Muslim countries must lead anti-terrorism battle: Trump
In Saudi Arabia, US President gives first official speech to leaders abroad since inauguration
RIYADH Muslim-majority countries must take the lead in combating radicalisation, US President Donald Trump said in a speech to leaders from 55 Muslim countries in Saudi Arabia yesterday.
He also said Arab nations had suffered the deadliest toll of "fanatical violence" and that there is a humanitarian and security disaster that is spreading in the region, Reuters reported.
In the grand King Abdulaziz Conference Centre, with crystal chandeliers and gold-rimmed side tables laden with snacks and sterling silver pens, the leaders listened to Mr Trump's first official speech to leaders abroad since his inauguration.
His speech at an Arab-Islamic-American summit marked a dramatic departure from the rhetoric during his presidential campaign - most notable was his deliberate decision not to use the phrase "radical Islamic terrorism" as he pointedly did as a candidate, the Wall Street Journal reported.
Instead, he sought to draw a distinction between religion and terrorism.
It "is not a battle between different faiths, different sects or different civilisations" but "a battle between good and evil", he said.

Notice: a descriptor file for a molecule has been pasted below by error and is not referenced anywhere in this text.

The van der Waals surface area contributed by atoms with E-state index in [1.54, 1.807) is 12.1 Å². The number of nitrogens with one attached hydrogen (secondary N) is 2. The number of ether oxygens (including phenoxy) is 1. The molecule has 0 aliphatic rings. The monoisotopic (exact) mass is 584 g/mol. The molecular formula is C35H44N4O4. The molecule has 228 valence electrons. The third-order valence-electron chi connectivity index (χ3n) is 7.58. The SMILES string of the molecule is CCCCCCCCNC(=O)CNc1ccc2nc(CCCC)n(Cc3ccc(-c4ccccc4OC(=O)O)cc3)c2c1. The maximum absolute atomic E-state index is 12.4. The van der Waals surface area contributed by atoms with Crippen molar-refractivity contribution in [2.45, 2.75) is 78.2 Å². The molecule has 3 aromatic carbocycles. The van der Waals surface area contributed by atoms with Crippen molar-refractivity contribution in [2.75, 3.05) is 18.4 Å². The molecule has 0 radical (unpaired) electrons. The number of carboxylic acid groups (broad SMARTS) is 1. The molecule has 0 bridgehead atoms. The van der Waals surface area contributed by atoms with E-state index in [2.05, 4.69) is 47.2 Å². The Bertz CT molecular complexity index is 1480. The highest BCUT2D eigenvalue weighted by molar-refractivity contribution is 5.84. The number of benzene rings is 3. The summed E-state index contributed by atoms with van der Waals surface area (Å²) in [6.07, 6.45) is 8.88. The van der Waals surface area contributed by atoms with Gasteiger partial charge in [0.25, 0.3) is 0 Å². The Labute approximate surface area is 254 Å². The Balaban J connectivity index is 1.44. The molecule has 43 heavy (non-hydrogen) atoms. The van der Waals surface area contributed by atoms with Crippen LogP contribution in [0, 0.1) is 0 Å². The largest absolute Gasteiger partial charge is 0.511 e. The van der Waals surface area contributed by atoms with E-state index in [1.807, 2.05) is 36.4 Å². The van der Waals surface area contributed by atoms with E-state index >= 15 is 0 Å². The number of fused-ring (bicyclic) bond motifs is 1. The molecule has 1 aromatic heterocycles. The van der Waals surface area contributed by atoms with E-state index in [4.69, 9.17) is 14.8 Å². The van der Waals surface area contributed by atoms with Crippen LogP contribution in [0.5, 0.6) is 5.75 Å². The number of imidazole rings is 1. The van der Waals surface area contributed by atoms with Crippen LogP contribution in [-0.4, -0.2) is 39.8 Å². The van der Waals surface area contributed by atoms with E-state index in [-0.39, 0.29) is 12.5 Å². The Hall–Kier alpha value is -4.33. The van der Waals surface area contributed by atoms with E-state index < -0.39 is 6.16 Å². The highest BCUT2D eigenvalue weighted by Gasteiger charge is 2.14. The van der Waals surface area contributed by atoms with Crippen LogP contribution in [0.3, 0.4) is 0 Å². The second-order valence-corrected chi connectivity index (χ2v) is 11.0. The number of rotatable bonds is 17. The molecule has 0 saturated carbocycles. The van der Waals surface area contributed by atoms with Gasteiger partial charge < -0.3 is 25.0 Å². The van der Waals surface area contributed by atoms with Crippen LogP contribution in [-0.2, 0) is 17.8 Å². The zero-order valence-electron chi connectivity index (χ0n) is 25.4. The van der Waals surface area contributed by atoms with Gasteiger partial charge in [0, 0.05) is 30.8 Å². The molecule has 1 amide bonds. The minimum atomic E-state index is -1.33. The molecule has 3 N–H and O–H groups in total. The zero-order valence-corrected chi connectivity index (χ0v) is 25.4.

"Terrorists do not worship God. They worship death," Mr Trump said.
"Religious leaders must make this absolutely clear," he added.
"If you choose the path of terror, your life will be empty, your life will be brief and your soul will be fully condemned."
Mr Trump sought to underpin his pursuit of a renewed campaign against terrorism with new measures aimed at combating groups such as Al-Qaeda and the Islamic State in Iraq and Syria (ISIS), as well as countering Iranian aggression in the Middle East.
He said: "Terrorism has spread across the world. But the path to peace begins right here, on this ancient soil, in this sacred land."
The speech was part of an effort to redefine his relationship with the Muslim world after he frequently attacked Muslims on the campaign trail and tried to ban many from entering the US.
The approach was also designed to contrast with former president Barack Obama, whom Mr Trump has criticised for his handling of the fight against ISIS.
"We are not here to lecture, we are not here to tell other people how to live, what to do, who to be or how to worship.
"But we can only overcome this evil if the forces of good are united and strong, and if everyone in this room does their fair share and fulfils their part of the burden... the nations of the Middle East cannot wait for American power to crush this enemy for them," Mr Trump said.
Contrary to his predecessor in Cairo in 2009, Mr Trump did not issue the traditional greeting but insisted he was there to "deliver a message of friendship, hope and love".
He was welcomed by the Saudi King as a "friend" to his "second home" country of Saudi Arabia, and the King vowed to "confront this scourge (of terrorism) that poses a danger to all of humanity", the Independent Online reported.
Mr Trump called on all countries to work together to isolate Iran, accusing the Islamic republic of fuelling "the fires of sectarian conflict and terror".
"Until the Iranian regime is willing to be a partner for peace, all nations of conscience must work together to isolate it," he said.